It doesn’t matter if a policy is “paternalism.” It matters whether it works.
Pete Buttigieg has a target on his back. The mayor of South Bend, Indiana is now among the frontrunners for the Democratic nomination. He’s eclipsing Elizabeth Warren in some national polls, and leads the field by over five points in RealClearPolitics’ polling average of first-to-vote Iowa. But with frontrunner status comes opposition and attacks.
Now Buttigieg is under fire for comments he made in a 2011 TV interview about why some children in disadvantaged portions of society do not excel in school:
Kids need to see evidence that education is going to work for them. There are a lot of kids — especially [in] the lower-income, minority neighborhoods, who literally just haven’t seen it work. … There isn’t someone who they know personally who testifies to the value of education.”
The reaction from the political left — already quite skeptical of Buttigieg on policy — was caustic. Many interpreted Mayor Pete’s comments as blaming poor minority communities, particularly African Americans, for their own circumstances.
Anti-racist author Tim Wise accused Buttigieg of engaging in “culture of poverty bullshit.” The “system is the deficit,” Wise wrote, “not black families”:
Other prominent left-wing writers and activists accused Buttigieg of racism:
The torrent of Twitter-criticism was touched off by a viral article in The Root titled “Pete Buttigieg is a lying MF.” Author Michael Harriot interpreted Buttigieg’s remarks as helping justify American racial inequality. “This is why institutional inequality persists,” he wrote. “Not because of white hoods and racial slurs. It is because this insidious double-talk erases the problem by camouflaging it. Because it is painted as a problem of black lethargy and not white apathy.”
Buttigieg himself later called Harriot in an attempt to explain himself. Harriot transcribed a portion of the 20-minute interview where Buttigieg attempted to contextualize and defend his remarks:
“But do you disagree with the point I was making?” Mayor Buttigieg asked, listing a few programs designed to alleviate this specific problem. “Sometimes children don’t get to see the possibilities. Do you think the lack of positive examples of educational success can lead to mistrust and a lack of confidence in the system?”
“No…well, yes,” I answered. “But the lack of confidence doesn’t have anything to do with role models or support from parents, it’s because the shit is true!”
Harriot clearly appreciated the mayor’s attempt to hear him out, but was also unmoved by his arguments. To Harriot and other critics, Buttigieg is blaming the victims. According to their interpretation, Buttigieg argued in 2011 that what’s keeping members of American racial minority groups poor is not the systemic denial of opportunities or underfunded schools, but rather that the elders in some (specifically black) communities simply don’t value education.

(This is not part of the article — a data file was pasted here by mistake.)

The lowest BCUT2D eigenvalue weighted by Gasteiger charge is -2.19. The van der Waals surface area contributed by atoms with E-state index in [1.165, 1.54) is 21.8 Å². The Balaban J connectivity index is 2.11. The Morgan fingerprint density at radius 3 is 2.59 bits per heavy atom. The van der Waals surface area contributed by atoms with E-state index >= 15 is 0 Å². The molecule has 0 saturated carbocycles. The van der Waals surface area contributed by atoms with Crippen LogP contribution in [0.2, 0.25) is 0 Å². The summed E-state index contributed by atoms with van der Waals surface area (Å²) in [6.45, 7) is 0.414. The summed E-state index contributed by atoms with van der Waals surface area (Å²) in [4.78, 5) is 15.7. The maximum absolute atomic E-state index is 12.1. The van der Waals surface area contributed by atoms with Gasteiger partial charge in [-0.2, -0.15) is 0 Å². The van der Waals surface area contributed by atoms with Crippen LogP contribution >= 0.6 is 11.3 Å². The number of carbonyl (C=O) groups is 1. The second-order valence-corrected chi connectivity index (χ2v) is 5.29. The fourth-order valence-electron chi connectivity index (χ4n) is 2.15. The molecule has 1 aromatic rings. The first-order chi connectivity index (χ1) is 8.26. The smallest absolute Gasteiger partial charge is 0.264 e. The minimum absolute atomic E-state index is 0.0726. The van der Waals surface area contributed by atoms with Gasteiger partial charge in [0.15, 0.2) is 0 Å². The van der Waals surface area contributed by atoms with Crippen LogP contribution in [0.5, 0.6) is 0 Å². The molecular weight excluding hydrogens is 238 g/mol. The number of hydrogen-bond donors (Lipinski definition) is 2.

The flareup over Buttigieg’s remarks speaks to a deeper tendency in how the political left regards government paternalism — that is, programs designed to change the behavior of a targeted group to improve their circumstances or shield them from harm. The American left may favor government programs in general. But not only do elements distrust government paternalism, many view paternalism as inherently offensive or immoral.
To some extent, I share this skepticism. I remember the ‘90s, when personal responsibility was all the rage. Then-President Bill Clinton declared the “era of Big Government” was over, and reduced spending on programs for the poor with the “1996 Personal Responsibility and Work Opportunity Reconciliation Act,” commonly known as “welfare reform.”
This law strictly limited the length of time a poor family could receive cash welfare payments. Welfare reform proponents decried inter-generational dependence on welfare, arguing that limiting these payments would induce the poor to seek work, making them ultimately better off.
Didn’t sound so bad in theory. But in practice, welfare reform set back America’s poor in a number of ways. One study found that the number of Americans in extreme poverty, defined as living on less than $2 a day, doubled between 1996 and 2015. Another study found that welfare reform actually led to an increase in antisocial behaviors — such as increased smoking, drug use, fighting, and school truancy among the children of welfare recipients.
In my eyes, welfare reform was a failure. Whatever notional gains it brought in personal responsibility do not outweigh the losses from increased human suffering. But this calculation is not based on the principle that government policy aimed at making people more responsible is inherently wrong. Rather, the problem is that the policy’s actual outcomes were disastrous.